McLeach has strapped Cody up and plans to feed him to the Crocodiles. Man, that is really evil. Instead of just shooting him he feeds him to crocodiles? Damn, he even dips Cody in a bit before bringing him back up, just to tease the scaly beasts, that's cruel! Thankfully, just before he can drop Cody in completely, the power to his truck cuts out. 
Bernard grabs the keys from McLeach's truck and throws them up to Bianca and Jake who start to shimmy up the side of the cage with them. McLeach grabs out his gun and shoots the rope holding Cody up, causing it to fracture. Damn, not going for the instant kill, McLeach just wants to see this boy get ripped to pieces by Crocodiles.
"Wow, dude, like seriously, tone it down!"
Bernard is able to goad Joanna into knocking McLeach off the cliff into the water before he can completely shoot the rope free, but it comes undone anyway. 
Bernard jump in after Cody and is able to lift him up out of the water...somehow. McLeach meanwhile is able to avoid a horrible messy by having a horrible messy death via water fall.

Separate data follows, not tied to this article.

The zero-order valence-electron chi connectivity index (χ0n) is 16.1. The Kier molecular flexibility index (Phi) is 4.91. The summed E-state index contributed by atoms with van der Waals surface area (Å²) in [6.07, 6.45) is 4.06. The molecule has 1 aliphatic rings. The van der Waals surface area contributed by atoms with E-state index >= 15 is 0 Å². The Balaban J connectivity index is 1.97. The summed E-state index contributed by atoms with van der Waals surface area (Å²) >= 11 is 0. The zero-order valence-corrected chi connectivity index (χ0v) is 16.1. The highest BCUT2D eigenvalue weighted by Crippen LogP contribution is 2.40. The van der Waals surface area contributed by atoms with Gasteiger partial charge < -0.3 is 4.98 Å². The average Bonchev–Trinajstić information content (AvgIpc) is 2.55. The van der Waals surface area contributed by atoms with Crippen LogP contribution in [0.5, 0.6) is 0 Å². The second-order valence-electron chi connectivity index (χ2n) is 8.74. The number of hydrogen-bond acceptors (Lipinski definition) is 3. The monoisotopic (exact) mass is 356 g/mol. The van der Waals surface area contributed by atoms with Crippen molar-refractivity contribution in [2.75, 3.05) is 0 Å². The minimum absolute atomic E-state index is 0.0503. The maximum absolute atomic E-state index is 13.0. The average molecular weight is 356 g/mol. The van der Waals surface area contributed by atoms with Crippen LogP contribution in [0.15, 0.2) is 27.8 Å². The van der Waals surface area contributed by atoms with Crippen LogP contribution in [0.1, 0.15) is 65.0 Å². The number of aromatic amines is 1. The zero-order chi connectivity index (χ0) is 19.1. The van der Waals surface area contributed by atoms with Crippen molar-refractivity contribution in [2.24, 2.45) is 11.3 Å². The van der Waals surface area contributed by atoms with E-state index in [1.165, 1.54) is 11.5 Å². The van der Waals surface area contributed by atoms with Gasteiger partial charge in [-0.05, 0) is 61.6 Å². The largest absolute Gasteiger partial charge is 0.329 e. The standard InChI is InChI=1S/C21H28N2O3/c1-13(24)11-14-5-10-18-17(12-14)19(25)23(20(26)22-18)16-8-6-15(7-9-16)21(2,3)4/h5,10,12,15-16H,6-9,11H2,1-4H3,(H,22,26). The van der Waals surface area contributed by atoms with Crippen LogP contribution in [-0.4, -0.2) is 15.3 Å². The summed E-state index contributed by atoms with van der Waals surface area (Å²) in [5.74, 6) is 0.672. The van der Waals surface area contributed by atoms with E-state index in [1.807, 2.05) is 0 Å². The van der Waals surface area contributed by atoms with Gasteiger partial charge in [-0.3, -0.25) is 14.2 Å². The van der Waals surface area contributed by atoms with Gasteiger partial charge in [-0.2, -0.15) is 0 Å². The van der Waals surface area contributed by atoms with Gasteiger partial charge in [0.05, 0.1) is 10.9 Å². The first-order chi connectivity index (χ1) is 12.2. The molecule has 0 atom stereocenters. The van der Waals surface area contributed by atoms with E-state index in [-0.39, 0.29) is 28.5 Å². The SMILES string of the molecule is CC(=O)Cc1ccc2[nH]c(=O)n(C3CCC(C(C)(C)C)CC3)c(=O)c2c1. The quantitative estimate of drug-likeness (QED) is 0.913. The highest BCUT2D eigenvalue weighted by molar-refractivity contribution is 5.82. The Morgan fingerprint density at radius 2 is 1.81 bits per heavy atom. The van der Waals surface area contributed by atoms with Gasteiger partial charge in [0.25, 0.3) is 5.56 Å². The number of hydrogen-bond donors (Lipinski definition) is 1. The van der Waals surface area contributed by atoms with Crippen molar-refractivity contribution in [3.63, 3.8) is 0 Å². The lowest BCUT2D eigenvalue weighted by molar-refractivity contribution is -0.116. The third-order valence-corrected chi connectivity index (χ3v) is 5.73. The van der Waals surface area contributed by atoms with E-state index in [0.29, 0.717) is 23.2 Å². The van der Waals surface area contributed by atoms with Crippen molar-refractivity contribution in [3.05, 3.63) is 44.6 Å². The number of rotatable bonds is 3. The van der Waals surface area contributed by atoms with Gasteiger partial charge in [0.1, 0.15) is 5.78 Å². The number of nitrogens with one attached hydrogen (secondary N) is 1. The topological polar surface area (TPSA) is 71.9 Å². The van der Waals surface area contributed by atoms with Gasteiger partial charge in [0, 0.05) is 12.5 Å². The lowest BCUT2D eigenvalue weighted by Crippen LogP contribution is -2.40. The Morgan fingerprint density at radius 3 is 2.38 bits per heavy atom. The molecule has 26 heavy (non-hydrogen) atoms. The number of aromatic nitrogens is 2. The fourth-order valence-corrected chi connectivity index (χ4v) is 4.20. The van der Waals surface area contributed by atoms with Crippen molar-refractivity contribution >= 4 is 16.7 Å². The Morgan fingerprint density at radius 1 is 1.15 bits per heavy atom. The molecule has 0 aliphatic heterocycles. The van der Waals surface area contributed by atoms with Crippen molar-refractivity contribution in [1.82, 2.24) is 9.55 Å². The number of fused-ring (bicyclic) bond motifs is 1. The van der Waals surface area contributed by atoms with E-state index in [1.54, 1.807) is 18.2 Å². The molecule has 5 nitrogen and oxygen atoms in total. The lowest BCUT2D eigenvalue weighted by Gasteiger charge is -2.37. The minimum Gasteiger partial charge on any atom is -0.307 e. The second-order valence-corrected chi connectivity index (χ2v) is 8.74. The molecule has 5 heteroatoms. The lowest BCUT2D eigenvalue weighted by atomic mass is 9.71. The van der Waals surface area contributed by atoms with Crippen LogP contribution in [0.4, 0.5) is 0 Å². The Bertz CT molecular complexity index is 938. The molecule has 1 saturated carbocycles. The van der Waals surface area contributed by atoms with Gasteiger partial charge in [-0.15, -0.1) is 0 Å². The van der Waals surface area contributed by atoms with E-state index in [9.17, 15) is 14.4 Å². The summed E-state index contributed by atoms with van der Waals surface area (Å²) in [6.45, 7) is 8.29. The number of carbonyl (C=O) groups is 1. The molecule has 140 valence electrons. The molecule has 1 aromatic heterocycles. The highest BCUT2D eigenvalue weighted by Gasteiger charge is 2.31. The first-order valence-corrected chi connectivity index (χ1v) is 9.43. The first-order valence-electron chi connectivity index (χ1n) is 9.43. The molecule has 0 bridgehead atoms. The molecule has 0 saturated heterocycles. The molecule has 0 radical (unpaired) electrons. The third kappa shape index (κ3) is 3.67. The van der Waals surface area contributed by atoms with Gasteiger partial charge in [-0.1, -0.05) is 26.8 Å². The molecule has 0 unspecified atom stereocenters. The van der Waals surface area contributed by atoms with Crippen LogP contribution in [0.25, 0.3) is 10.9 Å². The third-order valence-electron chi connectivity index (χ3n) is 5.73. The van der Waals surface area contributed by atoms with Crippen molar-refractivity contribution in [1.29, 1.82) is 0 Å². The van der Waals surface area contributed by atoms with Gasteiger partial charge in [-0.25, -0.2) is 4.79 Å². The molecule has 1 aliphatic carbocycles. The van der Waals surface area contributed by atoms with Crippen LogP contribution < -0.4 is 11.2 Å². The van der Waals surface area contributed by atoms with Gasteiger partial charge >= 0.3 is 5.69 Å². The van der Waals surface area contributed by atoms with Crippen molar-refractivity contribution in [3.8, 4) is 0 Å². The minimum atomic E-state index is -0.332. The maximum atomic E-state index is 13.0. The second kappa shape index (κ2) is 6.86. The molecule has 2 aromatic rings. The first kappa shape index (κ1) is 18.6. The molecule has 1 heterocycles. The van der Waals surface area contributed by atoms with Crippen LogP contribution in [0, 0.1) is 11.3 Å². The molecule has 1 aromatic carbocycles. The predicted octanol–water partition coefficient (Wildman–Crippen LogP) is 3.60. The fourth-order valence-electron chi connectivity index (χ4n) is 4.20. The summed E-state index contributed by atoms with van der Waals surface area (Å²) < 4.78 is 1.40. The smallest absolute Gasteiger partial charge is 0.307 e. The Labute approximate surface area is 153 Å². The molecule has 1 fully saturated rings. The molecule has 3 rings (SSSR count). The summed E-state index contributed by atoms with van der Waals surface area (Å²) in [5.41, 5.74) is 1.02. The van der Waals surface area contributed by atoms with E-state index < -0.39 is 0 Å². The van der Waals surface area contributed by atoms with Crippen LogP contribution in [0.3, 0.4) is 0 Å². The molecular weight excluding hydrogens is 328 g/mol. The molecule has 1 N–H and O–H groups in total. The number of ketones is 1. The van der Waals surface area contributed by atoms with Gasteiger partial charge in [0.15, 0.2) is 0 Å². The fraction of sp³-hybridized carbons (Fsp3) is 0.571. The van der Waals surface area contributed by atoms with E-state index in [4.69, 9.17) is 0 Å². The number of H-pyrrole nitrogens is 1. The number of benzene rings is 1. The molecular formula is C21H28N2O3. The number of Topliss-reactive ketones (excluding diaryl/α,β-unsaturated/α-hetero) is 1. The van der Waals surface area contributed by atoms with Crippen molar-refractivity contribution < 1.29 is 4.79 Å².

Making him the 250000000007th Disney Villain to die by falling off of something tall.
Cody and Bernard almost suffer the same fate but are saved at the last minute by the waterfall's natural enemy, the Giant Golden Eagle.
So, all are main characters are reunited, Bernard, having trekked across Australia, mounted a Razorback, fought a Gonna and braved waterfalls finally finds the courage to propose to Bianca to which she says yes and they finally fly off into the sunmoonset. And then the film, just kind of stops. Not end really, we go back to Wilbur he yells out to where the main characters are, the eggs hatch and they bite him and then...credits roll. Okay!? We don't see Cody get back to his Mum, we don't see what becomes of Joanna and um...I think there were some other characters we left behind.
"Okay, I didn't wanna have to be the one to bring it up case they don't come back, who should be eaten first? I vote the Kangaroo."